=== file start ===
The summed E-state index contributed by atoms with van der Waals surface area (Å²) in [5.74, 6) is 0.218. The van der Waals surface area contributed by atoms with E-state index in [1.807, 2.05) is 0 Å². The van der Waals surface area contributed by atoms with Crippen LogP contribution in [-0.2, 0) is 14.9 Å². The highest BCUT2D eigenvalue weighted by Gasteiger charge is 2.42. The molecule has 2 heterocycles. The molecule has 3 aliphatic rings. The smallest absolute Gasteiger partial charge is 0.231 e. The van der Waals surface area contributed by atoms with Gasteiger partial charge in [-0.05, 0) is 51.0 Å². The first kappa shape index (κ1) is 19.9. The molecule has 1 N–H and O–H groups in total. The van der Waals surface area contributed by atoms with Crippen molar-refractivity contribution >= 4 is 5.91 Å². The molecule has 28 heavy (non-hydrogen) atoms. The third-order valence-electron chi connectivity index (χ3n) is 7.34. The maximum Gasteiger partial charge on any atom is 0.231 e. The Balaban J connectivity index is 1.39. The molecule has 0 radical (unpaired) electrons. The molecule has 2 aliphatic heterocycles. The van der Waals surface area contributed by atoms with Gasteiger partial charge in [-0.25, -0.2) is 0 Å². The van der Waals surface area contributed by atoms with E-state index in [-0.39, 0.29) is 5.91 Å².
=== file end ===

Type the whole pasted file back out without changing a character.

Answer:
The summed E-state index contributed by atoms with van der Waals surface area (Å²) in [5.74, 6) is 0.218. The van der Waals surface area contributed by atoms with E-state index in [1.807, 2.05) is 0 Å². The van der Waals surface area contributed by atoms with Crippen LogP contribution in [-0.2, 0) is 14.9 Å². The highest BCUT2D eigenvalue weighted by Gasteiger charge is 2.42. The molecule has 2 heterocycles. The molecule has 3 aliphatic rings. The smallest absolute Gasteiger partial charge is 0.231 e. The van der Waals surface area contributed by atoms with Gasteiger partial charge in [-0.05, 0) is 51.0 Å². The first kappa shape index (κ1) is 19.9. The molecule has 1 N–H and O–H groups in total. The van der Waals surface area contributed by atoms with Crippen molar-refractivity contribution >= 4 is 5.91 Å². The molecule has 28 heavy (non-hydrogen) atoms. The third-order valence-electron chi connectivity index (χ3n) is 7.34. The maximum Gasteiger partial charge on any atom is 0.231 e. The Balaban J connectivity index is 1.39. The molecule has 0 radical (unpaired) electrons. The molecule has 2 aliphatic heterocycles. The van der Waals surface area contributed by atoms with Gasteiger partial charge in [-0.25, -0.2) is 0 Å². The van der Waals surface area contributed by atoms with E-state index in [-0.39, 0.29) is 5.91 Å².